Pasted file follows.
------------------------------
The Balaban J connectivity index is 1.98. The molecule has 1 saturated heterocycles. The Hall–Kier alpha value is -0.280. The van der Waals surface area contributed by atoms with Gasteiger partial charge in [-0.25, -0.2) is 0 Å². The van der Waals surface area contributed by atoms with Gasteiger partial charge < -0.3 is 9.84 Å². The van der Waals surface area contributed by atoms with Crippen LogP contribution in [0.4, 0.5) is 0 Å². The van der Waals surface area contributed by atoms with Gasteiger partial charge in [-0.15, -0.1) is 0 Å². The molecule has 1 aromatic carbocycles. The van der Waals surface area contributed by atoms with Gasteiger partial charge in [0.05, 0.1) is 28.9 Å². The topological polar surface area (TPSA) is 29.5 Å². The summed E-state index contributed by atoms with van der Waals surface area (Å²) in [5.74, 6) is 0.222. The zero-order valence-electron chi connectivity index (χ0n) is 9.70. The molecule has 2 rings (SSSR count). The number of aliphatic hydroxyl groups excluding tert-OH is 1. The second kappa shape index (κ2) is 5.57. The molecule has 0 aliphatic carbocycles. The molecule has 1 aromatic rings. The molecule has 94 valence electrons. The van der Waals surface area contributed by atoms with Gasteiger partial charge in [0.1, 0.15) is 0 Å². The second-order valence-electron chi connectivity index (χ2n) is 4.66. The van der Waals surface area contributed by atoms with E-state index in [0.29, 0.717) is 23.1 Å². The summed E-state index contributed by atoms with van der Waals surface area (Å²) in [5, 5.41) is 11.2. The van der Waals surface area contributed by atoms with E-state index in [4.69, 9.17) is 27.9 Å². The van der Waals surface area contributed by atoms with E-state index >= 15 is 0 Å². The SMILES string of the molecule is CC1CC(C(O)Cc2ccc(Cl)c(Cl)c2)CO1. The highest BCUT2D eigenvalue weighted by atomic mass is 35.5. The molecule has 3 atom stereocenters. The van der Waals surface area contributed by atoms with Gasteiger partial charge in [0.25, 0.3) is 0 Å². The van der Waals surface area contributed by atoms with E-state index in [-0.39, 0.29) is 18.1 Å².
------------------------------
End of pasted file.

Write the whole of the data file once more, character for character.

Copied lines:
The Balaban J connectivity index is 1.98. The molecule has 1 saturated heterocycles. The Hall–Kier alpha value is -0.280. The van der Waals surface area contributed by atoms with Gasteiger partial charge in [-0.25, -0.2) is 0 Å². The van der Waals surface area contributed by atoms with Gasteiger partial charge < -0.3 is 9.84 Å². The van der Waals surface area contributed by atoms with Crippen LogP contribution in [0.4, 0.5) is 0 Å². The van der Waals surface area contributed by atoms with Gasteiger partial charge in [-0.15, -0.1) is 0 Å². The molecule has 1 aromatic carbocycles. The van der Waals surface area contributed by atoms with Gasteiger partial charge in [0.05, 0.1) is 28.9 Å². The topological polar surface area (TPSA) is 29.5 Å². The summed E-state index contributed by atoms with van der Waals surface area (Å²) in [5.74, 6) is 0.222. The zero-order valence-electron chi connectivity index (χ0n) is 9.70. The molecule has 2 rings (SSSR count). The number of aliphatic hydroxyl groups excluding tert-OH is 1. The second kappa shape index (κ2) is 5.57. The molecule has 0 aliphatic carbocycles. The molecule has 1 aromatic rings. The molecule has 94 valence electrons. The van der Waals surface area contributed by atoms with Gasteiger partial charge in [0.1, 0.15) is 0 Å². The second-order valence-electron chi connectivity index (χ2n) is 4.66. The van der Waals surface area contributed by atoms with E-state index in [0.29, 0.717) is 23.1 Å². The summed E-state index contributed by atoms with van der Waals surface area (Å²) in [5, 5.41) is 11.2. The van der Waals surface area contributed by atoms with E-state index in [4.69, 9.17) is 27.9 Å². The van der Waals surface area contributed by atoms with E-state index >= 15 is 0 Å². The SMILES string of the molecule is CC1CC(C(O)Cc2ccc(Cl)c(Cl)c2)CO1. The highest BCUT2D eigenvalue weighted by atomic mass is 35.5. The molecule has 3 atom stereocenters. The van der Waals surface area contributed by atoms with Gasteiger partial charge in [0.25, 0.3) is 0 Å². The van der Waals surface area contributed by atoms with E-state index in [-0.39, 0.29) is 18.1 Å².